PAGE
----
Sleeping when the weather turns hot is difficult enough, but if your child has hay fever as well, it can make things even worse and leave them feeling tired and exhausted. However there are things you can do to help – airborne allergens expert Max Wiseberg gives his top tips…
“Common hay fever symptoms, such as sneezing, a runny nose, a stuffed up nose, itchy and watery or streaming eyes, nasal congestion and a general stuffed up feeling in the nose and throat, can lead to tiredness, fatigue and exhaustion” says Max. “Hay fever can also affect how we sleep and cause sleep disturbance and difficulty getting to sleep. And the high temperatures just make it worse.”
“However, a nightly routine for your child before they retire to bed and keeping their bedroom as free as possible from pollen can help.”
Suggestions for helping kids who suffer from hay fever sleep
- Ensuring your child takes a shower or bath before sleeping to remove pollen particles from their hair and body. This will also make them feel more relaxed, which will help them to sleep.
- Avoiding mucus-producing dairy drinks. Give them water instead as they will already create enough mucus from their illness.
- As pollen grains can come indoors and stick to bedding, frequent washing and turning pillows just before they get in can help. As can covering your child’s bed with a sheet which is carefully folded and stored away from the bed during the night.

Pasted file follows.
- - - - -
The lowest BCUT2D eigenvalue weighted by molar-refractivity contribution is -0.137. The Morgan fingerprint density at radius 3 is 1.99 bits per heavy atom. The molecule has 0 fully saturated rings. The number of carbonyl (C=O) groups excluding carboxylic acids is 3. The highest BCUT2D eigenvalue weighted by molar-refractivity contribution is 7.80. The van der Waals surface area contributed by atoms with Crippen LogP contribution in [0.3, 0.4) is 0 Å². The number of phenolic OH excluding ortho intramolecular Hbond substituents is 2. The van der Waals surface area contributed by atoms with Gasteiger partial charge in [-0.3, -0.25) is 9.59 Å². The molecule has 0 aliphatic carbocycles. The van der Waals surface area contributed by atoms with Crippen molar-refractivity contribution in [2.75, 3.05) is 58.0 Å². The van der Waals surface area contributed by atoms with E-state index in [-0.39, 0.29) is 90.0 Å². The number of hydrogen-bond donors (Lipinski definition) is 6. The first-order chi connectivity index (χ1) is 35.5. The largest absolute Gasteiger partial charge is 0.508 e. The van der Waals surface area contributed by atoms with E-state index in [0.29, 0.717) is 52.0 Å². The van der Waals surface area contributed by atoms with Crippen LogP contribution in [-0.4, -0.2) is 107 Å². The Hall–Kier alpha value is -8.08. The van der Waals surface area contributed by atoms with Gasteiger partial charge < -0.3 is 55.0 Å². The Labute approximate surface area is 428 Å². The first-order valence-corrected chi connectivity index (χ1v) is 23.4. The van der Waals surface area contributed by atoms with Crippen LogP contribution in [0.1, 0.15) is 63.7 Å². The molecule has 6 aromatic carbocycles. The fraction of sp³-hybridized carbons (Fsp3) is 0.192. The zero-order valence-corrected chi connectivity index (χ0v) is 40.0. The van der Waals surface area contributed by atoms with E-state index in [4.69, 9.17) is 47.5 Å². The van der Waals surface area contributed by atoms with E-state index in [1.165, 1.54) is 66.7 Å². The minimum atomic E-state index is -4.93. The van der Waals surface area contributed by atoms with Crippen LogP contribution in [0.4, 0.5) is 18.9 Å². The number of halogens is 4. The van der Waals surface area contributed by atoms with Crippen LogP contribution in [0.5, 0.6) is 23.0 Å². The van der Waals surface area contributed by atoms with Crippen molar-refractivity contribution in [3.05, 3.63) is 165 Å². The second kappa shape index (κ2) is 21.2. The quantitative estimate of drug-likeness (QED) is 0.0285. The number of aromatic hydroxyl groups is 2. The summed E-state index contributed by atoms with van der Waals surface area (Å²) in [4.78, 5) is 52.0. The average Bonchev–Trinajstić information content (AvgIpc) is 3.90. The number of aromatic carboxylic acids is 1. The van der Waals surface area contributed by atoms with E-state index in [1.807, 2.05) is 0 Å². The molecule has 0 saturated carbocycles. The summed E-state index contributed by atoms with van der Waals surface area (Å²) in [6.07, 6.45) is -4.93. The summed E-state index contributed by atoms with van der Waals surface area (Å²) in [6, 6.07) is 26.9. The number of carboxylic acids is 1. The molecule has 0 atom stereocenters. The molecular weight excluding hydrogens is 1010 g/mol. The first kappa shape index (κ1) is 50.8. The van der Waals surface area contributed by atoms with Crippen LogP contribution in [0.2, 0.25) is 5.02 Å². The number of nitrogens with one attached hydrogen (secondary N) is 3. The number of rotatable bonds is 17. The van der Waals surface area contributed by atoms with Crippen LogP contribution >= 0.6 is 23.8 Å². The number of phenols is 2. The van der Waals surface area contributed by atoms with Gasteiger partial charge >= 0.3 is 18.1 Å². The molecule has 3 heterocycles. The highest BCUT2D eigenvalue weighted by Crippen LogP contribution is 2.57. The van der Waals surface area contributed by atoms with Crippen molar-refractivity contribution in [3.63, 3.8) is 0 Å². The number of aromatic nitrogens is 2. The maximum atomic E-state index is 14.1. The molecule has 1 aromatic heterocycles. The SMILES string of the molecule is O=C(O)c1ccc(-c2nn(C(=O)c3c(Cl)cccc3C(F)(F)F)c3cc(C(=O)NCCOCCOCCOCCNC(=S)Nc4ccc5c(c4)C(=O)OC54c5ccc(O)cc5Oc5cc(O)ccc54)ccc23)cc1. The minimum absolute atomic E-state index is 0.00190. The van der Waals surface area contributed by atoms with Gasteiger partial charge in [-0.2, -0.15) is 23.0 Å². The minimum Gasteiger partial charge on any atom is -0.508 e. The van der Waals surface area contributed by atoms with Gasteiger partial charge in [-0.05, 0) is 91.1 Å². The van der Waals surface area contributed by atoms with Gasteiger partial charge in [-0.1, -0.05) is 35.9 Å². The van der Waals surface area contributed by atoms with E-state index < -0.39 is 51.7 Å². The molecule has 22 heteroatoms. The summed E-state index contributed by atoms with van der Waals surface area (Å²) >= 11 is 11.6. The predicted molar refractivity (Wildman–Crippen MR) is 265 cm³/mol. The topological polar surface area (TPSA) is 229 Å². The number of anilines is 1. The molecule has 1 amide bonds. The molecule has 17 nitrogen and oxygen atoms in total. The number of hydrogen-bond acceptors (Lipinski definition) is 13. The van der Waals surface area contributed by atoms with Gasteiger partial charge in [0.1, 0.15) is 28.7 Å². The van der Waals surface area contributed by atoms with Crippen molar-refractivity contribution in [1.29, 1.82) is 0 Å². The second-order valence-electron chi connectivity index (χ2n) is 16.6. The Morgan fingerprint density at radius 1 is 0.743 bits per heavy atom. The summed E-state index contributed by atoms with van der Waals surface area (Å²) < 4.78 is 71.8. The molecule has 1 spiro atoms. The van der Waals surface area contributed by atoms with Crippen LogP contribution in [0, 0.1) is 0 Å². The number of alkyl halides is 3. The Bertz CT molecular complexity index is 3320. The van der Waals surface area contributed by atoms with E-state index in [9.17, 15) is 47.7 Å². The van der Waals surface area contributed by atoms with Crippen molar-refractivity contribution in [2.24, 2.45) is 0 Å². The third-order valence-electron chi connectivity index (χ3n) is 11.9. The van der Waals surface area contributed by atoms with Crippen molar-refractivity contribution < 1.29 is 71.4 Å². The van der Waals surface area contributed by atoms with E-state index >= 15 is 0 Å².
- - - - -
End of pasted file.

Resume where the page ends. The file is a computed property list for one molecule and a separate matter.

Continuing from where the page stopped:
- Dry their bedding and bed clothes indoors rather than on a clothes line to prevent pollen particles being blown onto the clothes by the outside wind.
- Keep the bedroom windows and door closed to prevent pollen blowing into the room. If this makes the room too hot, consider using an air filter/purifier with a HEPA (High Efficiency Particle Arresting) filter to capture the pollen and dust particles, and cool and circulate the air.
- Apply a small amount of organic drug-free allergen barrier balm around their nostrils and bones of the eyes. Max has developed his own brand of balm, Hay Max.
- Vacuum the bedroom regularly, including the bed, curtains and other fabrics to remove pollen particles.
- Damp dust surfaces; damp dusting removes pollen particles without dispersing them into the air where they can be breathed in.
- Keep blankets and cuddly toys in a cupboard to prevent the build-up of allergens on them.
- If you own a pet, keep it out of the room your child sleeps in. Pollen gets trapped in animals’ fur and will be brought indoors. Keep your cat or dog well groomed and washed regularly to remove trapped pollen from their coats.